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Heat and Hills

Old 04-18-23, 04:01 PM
  #26  
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Originally Posted by MoAlpha
HSPs are part of a nonspecific response to stress and only have "heat" in their name because that's where they were first described. They are upregulated in virtually any kind of stress, including cold. They presumably do have some role in exercise adaptation and/or recovery though.
Although HSP production seems to be a side effect of raising body temperature whether by exercise or other means. Thus riding in the Seattle winter rain might not produce the effect, bummer. I did a lot of that. OTOH, build a sauna in your basement! I would have loved that post-ride.
https://www.sciencedirect.com/scienc...31556521002916
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Old 04-18-23, 05:04 PM
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Originally Posted by Carbonfiberboy
Although HSP production seems to be a side effect of raising body temperature whether by exercise or other means. Thus riding in the Seattle winter rain might not produce the effect, bummer. I did a lot of that. OTOH, build a sauna in your basement! I would have loved that post-ride.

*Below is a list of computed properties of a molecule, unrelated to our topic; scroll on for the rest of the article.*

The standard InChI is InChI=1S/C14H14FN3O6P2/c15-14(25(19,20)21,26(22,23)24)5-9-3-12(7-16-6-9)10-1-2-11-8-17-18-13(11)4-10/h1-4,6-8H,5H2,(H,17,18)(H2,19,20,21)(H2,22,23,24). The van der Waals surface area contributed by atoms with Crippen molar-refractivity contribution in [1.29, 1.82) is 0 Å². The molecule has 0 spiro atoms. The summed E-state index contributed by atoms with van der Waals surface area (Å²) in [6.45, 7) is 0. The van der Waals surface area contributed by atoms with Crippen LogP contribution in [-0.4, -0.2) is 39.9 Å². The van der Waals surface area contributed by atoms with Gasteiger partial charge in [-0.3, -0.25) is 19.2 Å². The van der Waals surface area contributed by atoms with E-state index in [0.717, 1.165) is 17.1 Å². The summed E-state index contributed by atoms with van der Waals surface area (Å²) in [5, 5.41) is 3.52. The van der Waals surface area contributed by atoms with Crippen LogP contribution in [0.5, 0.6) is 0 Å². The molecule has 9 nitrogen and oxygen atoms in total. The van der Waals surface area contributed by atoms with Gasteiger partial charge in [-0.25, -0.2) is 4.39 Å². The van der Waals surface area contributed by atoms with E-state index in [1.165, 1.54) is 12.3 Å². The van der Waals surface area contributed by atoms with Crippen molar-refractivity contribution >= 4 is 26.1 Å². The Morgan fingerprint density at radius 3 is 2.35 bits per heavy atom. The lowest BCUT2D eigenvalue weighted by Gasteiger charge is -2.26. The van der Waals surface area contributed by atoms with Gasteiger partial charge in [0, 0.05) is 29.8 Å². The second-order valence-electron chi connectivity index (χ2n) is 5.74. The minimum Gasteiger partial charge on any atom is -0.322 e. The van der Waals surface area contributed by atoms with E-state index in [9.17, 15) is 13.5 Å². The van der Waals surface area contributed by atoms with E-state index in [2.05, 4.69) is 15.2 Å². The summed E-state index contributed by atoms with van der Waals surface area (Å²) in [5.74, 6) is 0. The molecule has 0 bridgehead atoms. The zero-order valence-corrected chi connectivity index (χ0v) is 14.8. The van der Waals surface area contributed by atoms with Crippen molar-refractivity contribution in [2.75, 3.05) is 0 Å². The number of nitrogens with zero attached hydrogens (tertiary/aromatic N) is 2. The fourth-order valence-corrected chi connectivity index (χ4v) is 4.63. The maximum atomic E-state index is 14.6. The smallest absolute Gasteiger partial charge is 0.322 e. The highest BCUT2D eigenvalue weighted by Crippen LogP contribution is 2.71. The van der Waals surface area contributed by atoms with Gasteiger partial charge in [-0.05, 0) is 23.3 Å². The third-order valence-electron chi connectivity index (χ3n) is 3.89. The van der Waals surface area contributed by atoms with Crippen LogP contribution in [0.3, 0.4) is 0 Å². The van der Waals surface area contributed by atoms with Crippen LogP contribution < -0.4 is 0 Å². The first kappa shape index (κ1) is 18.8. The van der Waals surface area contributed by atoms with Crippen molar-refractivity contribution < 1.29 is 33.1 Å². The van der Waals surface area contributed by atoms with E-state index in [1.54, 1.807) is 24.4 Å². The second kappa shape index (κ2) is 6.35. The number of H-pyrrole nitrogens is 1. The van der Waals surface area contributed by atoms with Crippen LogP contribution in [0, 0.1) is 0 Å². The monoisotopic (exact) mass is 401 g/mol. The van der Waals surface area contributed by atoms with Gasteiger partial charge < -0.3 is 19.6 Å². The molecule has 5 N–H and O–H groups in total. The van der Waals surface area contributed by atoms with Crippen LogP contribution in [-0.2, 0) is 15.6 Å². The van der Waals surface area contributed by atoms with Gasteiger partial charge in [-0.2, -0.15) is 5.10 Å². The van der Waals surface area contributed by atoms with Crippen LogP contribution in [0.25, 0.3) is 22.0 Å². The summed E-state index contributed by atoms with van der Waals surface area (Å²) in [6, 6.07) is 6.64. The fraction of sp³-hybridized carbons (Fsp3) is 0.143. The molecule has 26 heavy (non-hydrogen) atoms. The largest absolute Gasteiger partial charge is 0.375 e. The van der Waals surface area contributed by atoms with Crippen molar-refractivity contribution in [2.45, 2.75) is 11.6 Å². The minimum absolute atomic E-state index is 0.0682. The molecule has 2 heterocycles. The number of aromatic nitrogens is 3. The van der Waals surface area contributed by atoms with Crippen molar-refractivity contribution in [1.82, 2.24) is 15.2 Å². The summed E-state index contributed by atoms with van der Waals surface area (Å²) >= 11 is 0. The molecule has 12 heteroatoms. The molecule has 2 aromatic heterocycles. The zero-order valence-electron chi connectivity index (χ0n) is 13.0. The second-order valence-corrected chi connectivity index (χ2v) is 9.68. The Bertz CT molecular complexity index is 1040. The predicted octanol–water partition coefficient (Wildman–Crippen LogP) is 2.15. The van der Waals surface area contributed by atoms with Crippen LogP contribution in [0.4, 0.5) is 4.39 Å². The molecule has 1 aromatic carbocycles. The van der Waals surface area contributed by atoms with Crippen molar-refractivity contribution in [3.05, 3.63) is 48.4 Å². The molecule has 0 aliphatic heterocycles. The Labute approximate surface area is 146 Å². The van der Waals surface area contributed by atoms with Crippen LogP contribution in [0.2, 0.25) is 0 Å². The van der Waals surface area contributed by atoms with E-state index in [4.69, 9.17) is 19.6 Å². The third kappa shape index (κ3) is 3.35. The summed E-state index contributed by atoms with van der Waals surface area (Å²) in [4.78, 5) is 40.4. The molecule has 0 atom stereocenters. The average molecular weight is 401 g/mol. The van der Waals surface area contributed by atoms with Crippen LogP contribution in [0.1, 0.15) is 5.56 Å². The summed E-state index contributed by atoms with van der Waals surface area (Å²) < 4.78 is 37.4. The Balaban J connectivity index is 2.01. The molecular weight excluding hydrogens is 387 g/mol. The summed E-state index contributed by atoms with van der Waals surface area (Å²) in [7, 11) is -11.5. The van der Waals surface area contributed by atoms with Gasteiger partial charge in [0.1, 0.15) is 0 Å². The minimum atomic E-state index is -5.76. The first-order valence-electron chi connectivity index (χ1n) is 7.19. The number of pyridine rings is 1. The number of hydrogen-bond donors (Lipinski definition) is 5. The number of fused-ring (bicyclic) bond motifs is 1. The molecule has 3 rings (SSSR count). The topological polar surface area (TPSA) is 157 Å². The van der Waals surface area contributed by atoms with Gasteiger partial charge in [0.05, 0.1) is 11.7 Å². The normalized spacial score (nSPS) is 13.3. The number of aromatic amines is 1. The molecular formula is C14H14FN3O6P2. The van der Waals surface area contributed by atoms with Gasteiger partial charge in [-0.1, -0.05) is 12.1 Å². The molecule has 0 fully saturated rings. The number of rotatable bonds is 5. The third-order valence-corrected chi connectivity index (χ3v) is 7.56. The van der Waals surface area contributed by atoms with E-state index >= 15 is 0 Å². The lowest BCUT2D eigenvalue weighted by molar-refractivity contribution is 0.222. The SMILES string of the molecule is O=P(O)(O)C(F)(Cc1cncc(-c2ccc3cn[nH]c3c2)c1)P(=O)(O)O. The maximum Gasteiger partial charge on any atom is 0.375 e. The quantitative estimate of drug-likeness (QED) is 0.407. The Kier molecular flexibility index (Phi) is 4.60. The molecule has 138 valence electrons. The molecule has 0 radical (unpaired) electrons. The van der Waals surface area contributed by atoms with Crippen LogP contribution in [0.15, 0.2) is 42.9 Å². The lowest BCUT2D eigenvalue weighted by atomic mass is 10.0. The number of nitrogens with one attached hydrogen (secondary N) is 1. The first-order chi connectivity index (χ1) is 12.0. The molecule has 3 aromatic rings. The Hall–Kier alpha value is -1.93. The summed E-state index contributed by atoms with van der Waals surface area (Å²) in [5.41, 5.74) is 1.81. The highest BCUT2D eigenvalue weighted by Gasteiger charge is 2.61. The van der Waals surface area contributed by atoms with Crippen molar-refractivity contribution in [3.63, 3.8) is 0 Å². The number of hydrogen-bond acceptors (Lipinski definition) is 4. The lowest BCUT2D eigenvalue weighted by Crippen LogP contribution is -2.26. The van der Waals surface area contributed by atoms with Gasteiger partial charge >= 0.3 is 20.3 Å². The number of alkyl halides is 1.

https://www.sciencedirect.com/scienc...31556521002916
Love me a sauna, but Im pretty sure vigorous exercise at any temp gives you all the HSPs you need.
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Old 04-19-23, 08:51 AM
  #28  
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Originally Posted by MoAlpha
Love me a sauna, but Im pretty sure vigorous exercise at any temp gives you all the HSPs you need.
I take my climbing temperatures as I find them but I have to derate the engine as temperature increases. I go to the gym most days and use the steam room / or sauna. There is a sauna protocol for altitude adaptation. It is not pretty. After a cycling workout, immediately, one goes into the sauna for at least 20 minutes, sitting and no water and no water for at least an hour afterword. Have a nice day.
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Old 04-19-23, 08:57 AM
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Originally Posted by Hermes